Each summer, the program recruits up to twenty high school students from New Haven to work with a Master Artist on a collaborative project that is installed in the gallery. This year’s program is led by William Downs, a Brooklyn-based artist, and involves fifteen high school students recruited from six different New Haven high schools. The participants spend three weeks creating and installing a large body of drawings that are done individually, but represent a collective narrative when viewed together. William Downs currently teaches drawing at the Maryland Institute College of Art. His work has been shown in Baltimore, Atlanta, and New York. His work, which often takes the form of large-scale installations of many small drawings and paintings, involves elements of autobiography, narrative, collage, and text. Often verging on the surreal or abstract, the work finds its subject in “fear, worries, memories, dreams, fantasies, secrets, and feelings,” and in Downs’ interest in “the balance of conscious and unconscious states.” Downs explored these ideas, along with various art materials and techniques, with the participants.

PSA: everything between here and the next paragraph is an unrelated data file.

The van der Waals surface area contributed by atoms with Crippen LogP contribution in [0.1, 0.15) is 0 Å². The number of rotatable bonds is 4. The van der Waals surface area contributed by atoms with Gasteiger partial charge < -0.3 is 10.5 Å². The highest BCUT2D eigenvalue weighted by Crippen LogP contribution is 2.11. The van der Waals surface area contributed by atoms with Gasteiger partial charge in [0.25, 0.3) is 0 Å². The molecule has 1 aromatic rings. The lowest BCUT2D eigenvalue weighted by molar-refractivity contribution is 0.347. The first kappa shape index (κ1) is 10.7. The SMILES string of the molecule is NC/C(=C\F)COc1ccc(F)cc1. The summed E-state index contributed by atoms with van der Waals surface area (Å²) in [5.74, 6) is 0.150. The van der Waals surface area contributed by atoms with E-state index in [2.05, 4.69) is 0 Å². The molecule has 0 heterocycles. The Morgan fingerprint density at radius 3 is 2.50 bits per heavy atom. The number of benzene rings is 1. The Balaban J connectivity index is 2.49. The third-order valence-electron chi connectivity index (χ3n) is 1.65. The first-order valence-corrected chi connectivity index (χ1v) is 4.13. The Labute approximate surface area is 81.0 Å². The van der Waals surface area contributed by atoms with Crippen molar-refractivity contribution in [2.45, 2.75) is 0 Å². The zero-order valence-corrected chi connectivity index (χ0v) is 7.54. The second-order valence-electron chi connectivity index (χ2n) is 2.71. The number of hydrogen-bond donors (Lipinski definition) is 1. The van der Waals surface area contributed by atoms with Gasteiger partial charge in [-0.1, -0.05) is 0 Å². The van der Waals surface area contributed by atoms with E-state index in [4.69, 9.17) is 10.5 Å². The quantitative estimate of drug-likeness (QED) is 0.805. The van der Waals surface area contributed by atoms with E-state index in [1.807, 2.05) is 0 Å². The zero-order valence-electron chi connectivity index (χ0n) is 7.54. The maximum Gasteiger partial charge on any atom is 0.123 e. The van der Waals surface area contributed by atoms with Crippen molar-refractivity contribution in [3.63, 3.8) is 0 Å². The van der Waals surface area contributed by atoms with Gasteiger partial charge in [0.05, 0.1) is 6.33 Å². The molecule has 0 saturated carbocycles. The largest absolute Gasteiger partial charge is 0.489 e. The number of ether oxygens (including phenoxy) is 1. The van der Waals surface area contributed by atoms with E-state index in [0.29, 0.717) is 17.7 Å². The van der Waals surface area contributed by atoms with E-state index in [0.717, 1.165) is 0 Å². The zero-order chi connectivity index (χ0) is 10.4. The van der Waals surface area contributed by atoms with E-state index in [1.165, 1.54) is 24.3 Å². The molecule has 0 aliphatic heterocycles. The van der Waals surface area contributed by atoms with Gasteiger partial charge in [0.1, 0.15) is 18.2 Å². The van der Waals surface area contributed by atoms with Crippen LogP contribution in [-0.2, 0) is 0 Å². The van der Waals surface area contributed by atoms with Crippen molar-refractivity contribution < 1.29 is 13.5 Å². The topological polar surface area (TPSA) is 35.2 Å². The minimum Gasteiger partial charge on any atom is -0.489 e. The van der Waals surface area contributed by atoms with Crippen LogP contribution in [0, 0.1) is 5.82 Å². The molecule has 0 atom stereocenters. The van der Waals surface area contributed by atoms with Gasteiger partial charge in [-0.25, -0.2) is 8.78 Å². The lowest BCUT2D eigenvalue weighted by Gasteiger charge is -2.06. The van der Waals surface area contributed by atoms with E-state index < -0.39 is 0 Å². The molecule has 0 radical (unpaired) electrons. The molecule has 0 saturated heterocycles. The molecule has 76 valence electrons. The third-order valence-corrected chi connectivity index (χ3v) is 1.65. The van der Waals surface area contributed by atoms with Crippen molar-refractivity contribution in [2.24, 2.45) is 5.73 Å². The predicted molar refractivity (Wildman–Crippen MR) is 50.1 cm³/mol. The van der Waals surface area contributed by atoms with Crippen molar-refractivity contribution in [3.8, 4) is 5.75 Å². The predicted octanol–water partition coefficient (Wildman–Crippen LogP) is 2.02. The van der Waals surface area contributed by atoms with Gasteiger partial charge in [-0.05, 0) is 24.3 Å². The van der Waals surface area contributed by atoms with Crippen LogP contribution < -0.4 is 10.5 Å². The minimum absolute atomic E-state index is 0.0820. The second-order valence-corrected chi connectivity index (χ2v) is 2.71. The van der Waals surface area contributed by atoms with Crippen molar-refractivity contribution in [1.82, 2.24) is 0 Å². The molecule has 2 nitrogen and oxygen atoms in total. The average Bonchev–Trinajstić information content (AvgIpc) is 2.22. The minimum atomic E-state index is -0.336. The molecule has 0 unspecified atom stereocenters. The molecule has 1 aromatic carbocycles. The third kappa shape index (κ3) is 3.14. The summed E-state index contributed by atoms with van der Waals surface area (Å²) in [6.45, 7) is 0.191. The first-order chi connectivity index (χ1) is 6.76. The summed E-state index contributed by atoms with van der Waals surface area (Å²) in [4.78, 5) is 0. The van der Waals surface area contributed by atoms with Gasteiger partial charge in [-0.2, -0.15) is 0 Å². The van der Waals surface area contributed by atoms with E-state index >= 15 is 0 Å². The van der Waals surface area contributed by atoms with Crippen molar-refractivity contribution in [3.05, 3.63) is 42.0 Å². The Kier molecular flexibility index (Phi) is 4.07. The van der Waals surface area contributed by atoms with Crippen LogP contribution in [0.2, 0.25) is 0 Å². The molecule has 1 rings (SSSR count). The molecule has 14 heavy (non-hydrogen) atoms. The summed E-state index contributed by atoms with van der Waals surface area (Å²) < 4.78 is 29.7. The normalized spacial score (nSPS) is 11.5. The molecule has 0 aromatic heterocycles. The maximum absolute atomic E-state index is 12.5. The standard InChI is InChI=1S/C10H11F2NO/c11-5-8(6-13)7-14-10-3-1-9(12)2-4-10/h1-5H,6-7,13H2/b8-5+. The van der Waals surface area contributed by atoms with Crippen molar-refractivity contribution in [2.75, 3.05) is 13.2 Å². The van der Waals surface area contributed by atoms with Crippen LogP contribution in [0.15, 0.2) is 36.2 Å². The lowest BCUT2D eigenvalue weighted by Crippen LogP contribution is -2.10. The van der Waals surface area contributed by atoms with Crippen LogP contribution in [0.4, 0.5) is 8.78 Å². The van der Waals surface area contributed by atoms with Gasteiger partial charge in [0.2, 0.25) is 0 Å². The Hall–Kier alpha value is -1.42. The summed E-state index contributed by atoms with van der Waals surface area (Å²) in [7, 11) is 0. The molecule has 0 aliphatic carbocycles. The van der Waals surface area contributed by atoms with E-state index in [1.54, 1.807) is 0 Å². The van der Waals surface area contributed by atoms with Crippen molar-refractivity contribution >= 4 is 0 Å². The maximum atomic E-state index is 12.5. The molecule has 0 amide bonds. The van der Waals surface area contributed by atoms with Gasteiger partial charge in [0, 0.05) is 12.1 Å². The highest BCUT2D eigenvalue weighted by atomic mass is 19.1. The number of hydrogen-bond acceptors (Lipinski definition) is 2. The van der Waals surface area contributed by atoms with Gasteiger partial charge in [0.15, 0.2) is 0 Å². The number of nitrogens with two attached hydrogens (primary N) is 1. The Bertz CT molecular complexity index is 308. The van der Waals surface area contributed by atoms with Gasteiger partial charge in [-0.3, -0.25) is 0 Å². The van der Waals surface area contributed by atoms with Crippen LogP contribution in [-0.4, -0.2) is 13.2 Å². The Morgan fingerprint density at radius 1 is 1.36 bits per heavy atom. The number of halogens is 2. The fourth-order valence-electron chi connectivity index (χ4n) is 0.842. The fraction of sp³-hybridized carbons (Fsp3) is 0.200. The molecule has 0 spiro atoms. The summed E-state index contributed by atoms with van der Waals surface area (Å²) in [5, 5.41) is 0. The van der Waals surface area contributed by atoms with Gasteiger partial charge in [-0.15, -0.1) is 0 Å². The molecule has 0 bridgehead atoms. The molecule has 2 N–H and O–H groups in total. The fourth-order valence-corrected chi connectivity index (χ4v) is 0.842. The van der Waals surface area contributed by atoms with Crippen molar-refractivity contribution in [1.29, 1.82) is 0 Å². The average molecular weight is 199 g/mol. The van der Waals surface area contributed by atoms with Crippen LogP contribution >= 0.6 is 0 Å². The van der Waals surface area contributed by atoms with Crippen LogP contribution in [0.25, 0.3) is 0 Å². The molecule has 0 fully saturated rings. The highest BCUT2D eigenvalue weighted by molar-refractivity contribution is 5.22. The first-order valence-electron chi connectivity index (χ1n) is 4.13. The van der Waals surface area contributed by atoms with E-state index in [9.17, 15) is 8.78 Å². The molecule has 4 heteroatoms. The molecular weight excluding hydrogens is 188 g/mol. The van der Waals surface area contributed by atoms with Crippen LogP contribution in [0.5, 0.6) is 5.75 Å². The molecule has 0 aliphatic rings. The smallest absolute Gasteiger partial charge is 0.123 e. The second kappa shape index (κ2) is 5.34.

As part of the program, the student participants collect paper, old books, magazines, and typewriters; they also experiment with collage, paint, ink, and various drawing tools. With these materials, they have assembled a combination of many kinds of image and text through which they each strove to express a personal narrative. Together, the separate narratives weave into one unified but multifaceted investigation in communal storytelling.